-- Serdar Yegulalp

CamStudio
CamStudio

Anyone who has wanted to record whatever's happening on their screen for the sake of a demo or a tutorial will appreciate CamStudio. It allows you to record part or all of a screen, a specific window, or even a roaming region that follows your cursor. The resulting video file can be saved in .AVI format or converted to Flash's .FLV format for easy reuse. CamStudio is missing a few features, like the ability to zoom in and out during recording, and it supports only a limited range of codecs to record to, although you can address this via third-party codec packs. Version 3.0 of the program, a total rewrite, is in the works, so look for that soon.
-- Serdar Yegulalp

Audacity
Audacity

This multiplatform audio recording, editing, and conversion application can import, export, and manipulate sound files in just about every format in common use. Audacity includes whole battery of common effects (noise reduction, limiting, "auto duck"), and common audio plug-in types (VST, Nyquist, Audio Unit, LADSPA) are also supported. The program's biggest drawback is the interface. It's rather clunky when working with multitrack audio, for instance, and some of the tool behaviors take getting used to. But the gamut of useful features far outstrips the limitations.
-- Serdar Yegulalp

VLC
VLC

This multiplatform media player application uses a road cone as its icon, but a Swiss Army knife would be more fitting. VLC plays just about any file format and any media type you can throw at it, and it can add subtitles on the fly from external files. It's also self-contained. No additional codecs need to be installed, although on Windows it can make use of native system codecs where needed. VLC can also work as a streaming client or server, a transcoder (though the interface is still clunky), and even a media library system.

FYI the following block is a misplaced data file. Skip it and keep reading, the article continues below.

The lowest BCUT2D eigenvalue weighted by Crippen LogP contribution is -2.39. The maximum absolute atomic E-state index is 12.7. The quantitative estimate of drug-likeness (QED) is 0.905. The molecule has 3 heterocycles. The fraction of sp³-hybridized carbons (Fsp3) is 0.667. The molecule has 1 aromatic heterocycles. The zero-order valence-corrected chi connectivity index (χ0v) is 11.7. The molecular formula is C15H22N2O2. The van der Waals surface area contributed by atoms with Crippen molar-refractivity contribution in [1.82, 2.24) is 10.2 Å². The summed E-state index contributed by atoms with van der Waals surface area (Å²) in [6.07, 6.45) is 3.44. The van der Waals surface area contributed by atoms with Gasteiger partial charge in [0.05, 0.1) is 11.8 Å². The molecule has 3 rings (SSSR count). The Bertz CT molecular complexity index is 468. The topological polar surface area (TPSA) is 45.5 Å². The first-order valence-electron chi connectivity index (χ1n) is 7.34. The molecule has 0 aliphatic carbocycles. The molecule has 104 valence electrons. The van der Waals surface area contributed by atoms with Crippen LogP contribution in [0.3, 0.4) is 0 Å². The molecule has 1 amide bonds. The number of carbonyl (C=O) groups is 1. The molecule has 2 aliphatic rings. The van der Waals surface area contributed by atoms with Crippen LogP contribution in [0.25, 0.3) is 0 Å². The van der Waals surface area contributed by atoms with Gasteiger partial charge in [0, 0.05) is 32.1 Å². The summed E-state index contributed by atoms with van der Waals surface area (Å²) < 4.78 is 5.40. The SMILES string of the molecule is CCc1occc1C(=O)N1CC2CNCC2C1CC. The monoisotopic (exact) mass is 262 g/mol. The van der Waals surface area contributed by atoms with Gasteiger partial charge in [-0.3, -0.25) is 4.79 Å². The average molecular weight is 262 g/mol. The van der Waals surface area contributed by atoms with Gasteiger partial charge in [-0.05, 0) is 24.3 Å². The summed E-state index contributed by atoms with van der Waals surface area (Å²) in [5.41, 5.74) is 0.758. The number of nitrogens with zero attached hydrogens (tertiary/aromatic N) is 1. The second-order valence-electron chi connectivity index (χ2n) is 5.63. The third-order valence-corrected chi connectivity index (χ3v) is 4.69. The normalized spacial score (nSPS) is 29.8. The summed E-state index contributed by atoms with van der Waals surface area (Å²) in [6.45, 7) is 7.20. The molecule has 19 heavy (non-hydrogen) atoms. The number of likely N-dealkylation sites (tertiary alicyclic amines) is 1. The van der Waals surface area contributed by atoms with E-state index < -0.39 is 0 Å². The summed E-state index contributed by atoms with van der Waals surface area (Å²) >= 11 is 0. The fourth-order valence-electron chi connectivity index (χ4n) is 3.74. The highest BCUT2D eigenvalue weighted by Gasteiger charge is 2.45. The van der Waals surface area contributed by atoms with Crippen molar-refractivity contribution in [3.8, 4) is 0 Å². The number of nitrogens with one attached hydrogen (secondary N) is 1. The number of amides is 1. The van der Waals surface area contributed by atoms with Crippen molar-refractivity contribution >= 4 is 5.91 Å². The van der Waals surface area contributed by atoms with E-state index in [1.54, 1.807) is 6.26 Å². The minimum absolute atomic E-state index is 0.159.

-- Serdar Yegulalp

KeePass
KeePass

Forgotten, insecure, or dangerously redundant passwords are all in the past with KeePass. This multiplatform app stores passwords in a heavily secured database with top-grade, independently vetted encryption. Once you've placed your passwords into the "vault," you need remember only the database password and nothing else. Third-party plug-ins add integration with everything from smart-card readers to online file-sync services like Dropbox. A handy password generator lets you devise passwords and see at a glance how many bits of security they provide.
-- Serdar Yegulalp

7-Zip
7-Zip

A Swiss Army knife of an archive tool, 7-Zip is mainly for Windows, but ports exist for just about every other platform of consequence. Aside from reliably opening most archive formats in use, 7-Zip also compresses to a few common formats, including its own highly optimized, open-architecture 7Z format. Even file system archives like ISO, UDF, and SquashFS can be cracked open with 7-Zip, making it a handy way to pop open the contents of a disk image for adding to a bootable flash drive, for instance. CRC-32, SHA-1, and SHA-256 checksumming is also included. It's hard to imagine a rescue disk or system utility folder without it.
-- Serdar Yegulalp

WinDirStat
WinDirStat

"Where did all my disk space go?" WinDirStat shows you with easy-to-read graphics that depict where disk space is being allocated on one or more volumes, turning maintenance and disk cleanups into a game instead of a chore. (Small wonder the progress-bar icon for the program is Pac-Man!) File types can be color-coded for easy distinction, and the resulting map can be shown with or without free space as part of the picture. Right-click a region in the map to zoom in on folders or files, start a command-line prompt in a given subfolder, or perform mass cleanups via user-defined automated actions.
-- Serdar Yegulalp